High Tunnels/Hoop Houses

Hoop House with Students
Hoop House at SASC (Photo Taken by Alec Richards)

Del Jimenez, Agriculture Specialist, originally began teaching how to build hoop houses and high tunnels as a way to help local farmers prolong the growing season with low cost materials that could be found at a nearby hardware store. He also wanted the structures to be as low maintenance as possible. Today, SASC experiments with these structures by planting winter production leafy greens, blackberries, and most recently trees! During the summer months, the annual hoops are filled with cover crops in order to manage the soil. The station is soon to begin trials with year around rotational systems inside the structures.


SASC at Alcalde Publications

How-to Guides and Circulars

Del Jimenez
Del Jimenez at SASC Field Day 2016 (Photo Taken by Adrienne Rosenberg)
  • H252_ Hoop House Vegetable Production
    If you are an enthusiastic vegetable gardener who is ready to take the next step towards increasing production in your garden, installing a hoop house is a worthwhile endeavor. A hoop house can boost the temperature within. This can extend the growing season for warm-season vegetables and also provides adequate protection for cool-season vegetables to prolong their harvest throughout the winter months. A hoop house can be used to modify your crop's overall environment, or microclimate, including temperature, wind, and humidity.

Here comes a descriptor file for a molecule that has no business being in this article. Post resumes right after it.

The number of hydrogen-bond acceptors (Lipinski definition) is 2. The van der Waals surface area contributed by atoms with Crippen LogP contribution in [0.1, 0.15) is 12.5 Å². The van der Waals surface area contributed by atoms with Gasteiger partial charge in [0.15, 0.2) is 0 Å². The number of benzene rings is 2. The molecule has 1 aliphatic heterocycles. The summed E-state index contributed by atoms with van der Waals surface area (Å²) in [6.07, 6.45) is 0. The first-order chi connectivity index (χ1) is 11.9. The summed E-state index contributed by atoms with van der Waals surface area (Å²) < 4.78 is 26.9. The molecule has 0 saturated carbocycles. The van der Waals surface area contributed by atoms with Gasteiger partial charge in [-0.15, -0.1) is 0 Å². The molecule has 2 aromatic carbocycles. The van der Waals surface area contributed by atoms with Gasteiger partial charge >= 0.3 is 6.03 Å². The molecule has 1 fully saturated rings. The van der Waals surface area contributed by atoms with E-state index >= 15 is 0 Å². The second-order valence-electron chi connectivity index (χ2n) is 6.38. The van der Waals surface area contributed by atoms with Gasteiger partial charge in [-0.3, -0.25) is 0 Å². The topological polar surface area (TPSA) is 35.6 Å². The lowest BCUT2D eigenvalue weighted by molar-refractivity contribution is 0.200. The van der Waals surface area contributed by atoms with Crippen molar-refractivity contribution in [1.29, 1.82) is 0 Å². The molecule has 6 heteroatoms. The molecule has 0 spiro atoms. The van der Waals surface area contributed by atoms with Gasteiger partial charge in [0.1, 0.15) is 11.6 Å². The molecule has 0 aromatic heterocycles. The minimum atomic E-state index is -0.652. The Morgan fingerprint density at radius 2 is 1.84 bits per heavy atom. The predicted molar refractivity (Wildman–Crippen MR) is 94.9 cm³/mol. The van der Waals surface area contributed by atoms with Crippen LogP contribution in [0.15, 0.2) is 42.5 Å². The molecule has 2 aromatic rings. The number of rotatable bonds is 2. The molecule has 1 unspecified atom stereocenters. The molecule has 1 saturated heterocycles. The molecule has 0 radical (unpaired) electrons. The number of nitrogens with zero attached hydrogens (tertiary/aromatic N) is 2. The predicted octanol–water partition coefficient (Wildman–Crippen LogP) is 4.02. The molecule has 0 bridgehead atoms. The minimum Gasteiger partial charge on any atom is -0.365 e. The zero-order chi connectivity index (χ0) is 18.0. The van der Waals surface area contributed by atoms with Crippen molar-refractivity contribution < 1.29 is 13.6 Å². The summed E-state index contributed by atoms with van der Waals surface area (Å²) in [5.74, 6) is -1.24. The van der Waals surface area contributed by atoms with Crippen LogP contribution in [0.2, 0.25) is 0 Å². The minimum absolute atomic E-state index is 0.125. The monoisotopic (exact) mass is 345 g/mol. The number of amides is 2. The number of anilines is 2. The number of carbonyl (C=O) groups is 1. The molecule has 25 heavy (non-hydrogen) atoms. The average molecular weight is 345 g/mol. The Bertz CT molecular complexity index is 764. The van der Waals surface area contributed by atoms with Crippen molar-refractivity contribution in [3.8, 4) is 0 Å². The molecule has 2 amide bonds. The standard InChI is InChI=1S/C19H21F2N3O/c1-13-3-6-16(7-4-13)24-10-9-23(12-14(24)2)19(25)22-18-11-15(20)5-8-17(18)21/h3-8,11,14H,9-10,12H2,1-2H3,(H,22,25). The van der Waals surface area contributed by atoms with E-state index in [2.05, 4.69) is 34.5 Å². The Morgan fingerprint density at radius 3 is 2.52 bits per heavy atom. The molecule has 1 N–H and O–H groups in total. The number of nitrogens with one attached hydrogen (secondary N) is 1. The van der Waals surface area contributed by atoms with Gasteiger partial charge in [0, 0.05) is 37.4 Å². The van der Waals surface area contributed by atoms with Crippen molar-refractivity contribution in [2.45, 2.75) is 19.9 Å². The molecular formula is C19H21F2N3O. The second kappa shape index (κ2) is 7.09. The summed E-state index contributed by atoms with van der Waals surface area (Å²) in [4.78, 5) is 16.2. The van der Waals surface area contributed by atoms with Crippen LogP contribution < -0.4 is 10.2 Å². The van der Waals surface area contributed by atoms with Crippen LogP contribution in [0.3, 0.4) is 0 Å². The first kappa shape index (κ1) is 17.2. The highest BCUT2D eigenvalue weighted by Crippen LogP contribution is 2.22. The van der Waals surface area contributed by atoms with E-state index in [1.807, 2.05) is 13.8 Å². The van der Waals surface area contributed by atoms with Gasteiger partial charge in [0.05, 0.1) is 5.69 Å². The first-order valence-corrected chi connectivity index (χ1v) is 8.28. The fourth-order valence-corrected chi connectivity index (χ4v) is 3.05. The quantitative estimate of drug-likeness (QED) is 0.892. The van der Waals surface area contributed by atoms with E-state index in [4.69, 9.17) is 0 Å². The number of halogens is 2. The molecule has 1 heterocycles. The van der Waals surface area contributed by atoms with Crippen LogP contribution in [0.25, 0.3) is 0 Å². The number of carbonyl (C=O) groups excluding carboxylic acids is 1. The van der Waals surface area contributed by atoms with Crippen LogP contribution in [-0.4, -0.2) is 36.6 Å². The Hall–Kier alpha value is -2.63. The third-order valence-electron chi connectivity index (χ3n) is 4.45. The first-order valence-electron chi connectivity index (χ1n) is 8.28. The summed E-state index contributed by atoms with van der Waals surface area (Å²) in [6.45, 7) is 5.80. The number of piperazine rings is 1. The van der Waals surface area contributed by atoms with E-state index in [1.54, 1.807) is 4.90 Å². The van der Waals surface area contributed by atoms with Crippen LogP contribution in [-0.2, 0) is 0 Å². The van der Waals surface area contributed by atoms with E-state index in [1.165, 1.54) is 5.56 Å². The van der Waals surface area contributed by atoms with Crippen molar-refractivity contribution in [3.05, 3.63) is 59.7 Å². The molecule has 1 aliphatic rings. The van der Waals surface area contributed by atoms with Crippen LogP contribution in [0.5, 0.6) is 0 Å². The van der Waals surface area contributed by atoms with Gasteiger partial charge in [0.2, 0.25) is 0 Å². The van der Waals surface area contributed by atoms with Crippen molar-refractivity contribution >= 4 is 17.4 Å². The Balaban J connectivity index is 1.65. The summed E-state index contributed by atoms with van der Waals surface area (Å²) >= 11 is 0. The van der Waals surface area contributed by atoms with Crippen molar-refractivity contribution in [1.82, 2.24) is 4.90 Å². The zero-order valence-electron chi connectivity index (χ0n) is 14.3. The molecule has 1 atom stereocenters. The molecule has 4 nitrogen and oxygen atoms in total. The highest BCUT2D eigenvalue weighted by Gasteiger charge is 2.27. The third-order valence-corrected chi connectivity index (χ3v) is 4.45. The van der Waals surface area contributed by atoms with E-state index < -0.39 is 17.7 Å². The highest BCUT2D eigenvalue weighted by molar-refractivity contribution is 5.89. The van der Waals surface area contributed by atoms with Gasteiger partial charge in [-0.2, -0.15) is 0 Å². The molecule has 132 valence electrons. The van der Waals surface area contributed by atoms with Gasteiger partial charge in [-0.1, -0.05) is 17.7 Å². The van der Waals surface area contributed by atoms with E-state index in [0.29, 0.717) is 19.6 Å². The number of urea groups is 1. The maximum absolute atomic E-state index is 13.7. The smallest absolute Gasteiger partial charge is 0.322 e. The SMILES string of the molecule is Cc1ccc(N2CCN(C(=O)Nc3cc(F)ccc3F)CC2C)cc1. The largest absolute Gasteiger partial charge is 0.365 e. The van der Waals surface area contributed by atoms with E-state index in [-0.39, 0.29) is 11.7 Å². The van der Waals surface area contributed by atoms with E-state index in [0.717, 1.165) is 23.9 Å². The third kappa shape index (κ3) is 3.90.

• CR606_Hoop House Construction for New Mexico: 12-ft. x 40-ft. Hoop House
    Hoop houses are ecosystems all in themselves, and the environment inside can be manipulated to a crop's need. Hoop houses can extend the growing season, since you may plant early, and the collection of heat units with the plant is higher resulting in earlier harvesting. Planting in late summer and early fall allows you to produce and harvest into the winter months. Planting in a protected environment guards the crop from Mother Nature's whims and control the crop's quality. Using the hoop house for season extension increases income over a longer period of the year and allows the use of different marketing strategies.


Additional NMSU Publications

  • C556_Greenhouse Vegetable Production
    Greenhouse vegetable production has traditionally been located near population centers, primarily in the northeastern United States. Improved transportation and high energy costs have forced the industry south. With light being one of the most important factors in greenhouse vegetable production, the Southwest has become an ideal area for future development of this industry, particularly in the winter months when tomato and cucumber prices are at a premium.


Journal Articles and External Publications

  • "Hoop House Construction"
    Written for the Wyoming Department of Agriculture, Del Jimenez, Jeff Edwards, and Ted Craig explain how to construct a simple hoop house.


Additional Links and Materials

YouTube Videos

Building a Cold-Frame Greenhouse with Del Jimenez
Building a Cold Frame Greenhouse... (Navajo)
NMSU Extension Service Hoop Houses Project
Student-Built: NMSU Hoop Houses for Hort 100 Research
Winter Greens in NMSU Hoop Houses
  • NMSU YouTube Videos
    Click here for videos that demonstrate construction techniques for High Tunnels/Hoop Houses.